In an interview for Democracy Now, Priya Gopal, professor at Cambridge university, suggested that EU is a 'neoliberal' and a 'capitalist' institution. But, she said that choice for an institution that is neither neoliberal nor capitalistic does not exist. Gopal makes this argument against those on the Left that have supported leaving the EU. Left’s case against EU is termed Lexit.
Gopal warns the proponents of leaving the EU, whether they be for Lexit, or Brexit: "you’re not actually doing that for greater democracy or for greater social justice; you’re actually capitulating to what is what I would definitely describe as a far-right project, both economically and socially"
On the question of the second referrendum, Gopal replied: " Let me phrase this carefully. I think that any deal that Parliament comes up with today, whether that is a soft Brexit, whether that is no Brexit, whether that is a hard Brexit or whether in fact it is no deal, I think that the decision should be returned to the British people. And I say this for two reasons. I think that any deal that substantially changes Britain’s relationship with the EU should, in an exercise of democratic rights, be returned to the people for a vote. I also say it because I think there are very serious questions about the Leave campaign’s role in the first referendum, and there are questions about the extent of disinformation and extent of electoral problems, you know, to put it very mildly, were electoral—breaking of electoral regulations by the Leave campaign in the lead-up to the 2016 referendum. So it seems to me quite important to take these, essentially, life-altering decisions back to the British people."
Amy Goodman ended the interview with a very important question. Goodman asked 'Finally, what do you think the media should be asking right now?"
Gopal replied: " I think that the media needs to ask two things. I think it needs to ask tougher questions about how the referendum of 2016 was conducted. It needs to—you know, really, it should have, by now, asked more probing questions about the kinds of misinformation that were circulating by the “Leave” campaign in the lead-up to that referendum. It should also be asking questions—and I’m very surprised that this is not being done—we know that the Electoral Commission has fined the Leave campaign for violations of electoral law, and the Leave campaign has essentially accepted that fine and is going to pay it. Now, this is quite serious. We now have Electoral Commission’s judgments that there were electoral process violations by the Leave campaign. We also know that some of the key funders of the Leave campaign are under investigation by the police and by the National Crime Agency. So, again, as in the U.S. situation, there are questions about where the money came from, who used the money, whether there has been interference from outside, and what kinds—and potential criminal violations. And it seems to me that the media really ought to be pursuing these questions with much greater vigor than they have been so far."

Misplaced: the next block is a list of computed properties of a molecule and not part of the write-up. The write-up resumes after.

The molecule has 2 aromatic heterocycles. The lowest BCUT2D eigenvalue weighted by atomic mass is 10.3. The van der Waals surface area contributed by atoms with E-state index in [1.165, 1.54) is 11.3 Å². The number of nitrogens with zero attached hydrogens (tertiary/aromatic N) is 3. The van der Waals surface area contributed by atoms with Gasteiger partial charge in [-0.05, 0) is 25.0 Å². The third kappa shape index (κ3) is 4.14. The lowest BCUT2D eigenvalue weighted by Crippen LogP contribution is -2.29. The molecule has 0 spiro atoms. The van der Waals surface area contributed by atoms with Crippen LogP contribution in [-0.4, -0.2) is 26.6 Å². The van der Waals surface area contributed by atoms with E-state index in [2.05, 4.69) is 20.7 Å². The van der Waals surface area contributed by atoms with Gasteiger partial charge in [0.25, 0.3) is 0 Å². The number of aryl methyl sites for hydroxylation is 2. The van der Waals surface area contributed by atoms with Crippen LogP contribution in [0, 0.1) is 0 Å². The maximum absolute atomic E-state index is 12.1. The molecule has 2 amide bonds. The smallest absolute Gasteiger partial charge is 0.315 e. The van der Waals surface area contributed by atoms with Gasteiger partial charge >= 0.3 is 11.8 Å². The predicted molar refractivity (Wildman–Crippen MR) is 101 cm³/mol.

Sure, media should probe these questions. But, Gopal's answer, I fear, rests on the assumption, which many hold, that Leave only won because the Leave Vote campaign used dirty tricks. To me, this assertion is problematic because it implies that Leave vote could not have won, that is to say, people in this country could not have voted to leave the EU, if Leave Vote campaign didn't indulged in underhand political activity.
By continuously making this assertion about the victory of Leave vote, some people in Britain ignore other potential reasons why people from towns like Oldham, Grimsby, Stoke-on-Trent, and from parts in Greater London, voted to Leave. The lack of investment in the areas, the low wages, the precarious work, the cuts in NHS, the council budget cuts, transfer of land from councils to private enterprises, rent hikes, debt rise, and so forth.
So, media should probe any potential electoral frauds and violations. But, more importantly, the media should question why people voted leave. Why did people in the North vote Leave. Why did many South Asians vote for Leave.